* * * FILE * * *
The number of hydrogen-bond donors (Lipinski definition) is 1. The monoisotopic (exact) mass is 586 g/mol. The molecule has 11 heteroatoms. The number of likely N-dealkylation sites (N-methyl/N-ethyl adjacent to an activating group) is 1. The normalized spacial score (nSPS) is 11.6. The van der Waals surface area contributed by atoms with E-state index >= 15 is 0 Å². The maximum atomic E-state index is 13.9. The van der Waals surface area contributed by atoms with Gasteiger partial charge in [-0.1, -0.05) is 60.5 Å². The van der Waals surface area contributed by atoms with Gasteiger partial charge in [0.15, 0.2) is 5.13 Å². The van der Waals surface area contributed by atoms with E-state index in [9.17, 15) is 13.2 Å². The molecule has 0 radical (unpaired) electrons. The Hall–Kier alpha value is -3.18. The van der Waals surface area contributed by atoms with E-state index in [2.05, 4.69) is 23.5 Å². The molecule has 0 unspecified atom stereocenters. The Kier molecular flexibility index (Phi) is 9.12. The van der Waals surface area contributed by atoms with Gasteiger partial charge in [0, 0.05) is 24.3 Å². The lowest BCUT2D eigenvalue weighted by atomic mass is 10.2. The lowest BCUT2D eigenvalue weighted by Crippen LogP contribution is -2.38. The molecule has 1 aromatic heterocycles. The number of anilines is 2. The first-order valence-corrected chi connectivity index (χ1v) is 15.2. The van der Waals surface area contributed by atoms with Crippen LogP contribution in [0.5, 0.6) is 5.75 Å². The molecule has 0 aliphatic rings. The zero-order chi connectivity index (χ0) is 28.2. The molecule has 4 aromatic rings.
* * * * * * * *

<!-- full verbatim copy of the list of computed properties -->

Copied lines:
The number of hydrogen-bond donors (Lipinski definition) is 1. The monoisotopic (exact) mass is 586 g/mol. The molecule has 11 heteroatoms. The number of likely N-dealkylation sites (N-methyl/N-ethyl adjacent to an activating group) is 1. The normalized spacial score (nSPS) is 11.6. The van der Waals surface area contributed by atoms with E-state index >= 15 is 0 Å². The maximum atomic E-state index is 13.9. The van der Waals surface area contributed by atoms with Gasteiger partial charge in [-0.1, -0.05) is 60.5 Å². The van der Waals surface area contributed by atoms with Gasteiger partial charge in [0.15, 0.2) is 5.13 Å². The van der Waals surface area contributed by atoms with E-state index in [9.17, 15) is 13.2 Å². The molecule has 0 radical (unpaired) electrons. The Hall–Kier alpha value is -3.18. The van der Waals surface area contributed by atoms with E-state index in [2.05, 4.69) is 23.5 Å². The molecule has 0 unspecified atom stereocenters. The Kier molecular flexibility index (Phi) is 9.12. The van der Waals surface area contributed by atoms with Gasteiger partial charge in [0, 0.05) is 24.3 Å². The lowest BCUT2D eigenvalue weighted by atomic mass is 10.2. The lowest BCUT2D eigenvalue weighted by Crippen LogP contribution is -2.38. The molecule has 1 aromatic heterocycles. The number of anilines is 2. The first-order valence-corrected chi connectivity index (χ1v) is 15.2. The van der Waals surface area contributed by atoms with Crippen LogP contribution in [0.5, 0.6) is 5.75 Å². The molecule has 0 aliphatic rings. The zero-order chi connectivity index (χ0) is 28.2. The molecule has 4 aromatic rings.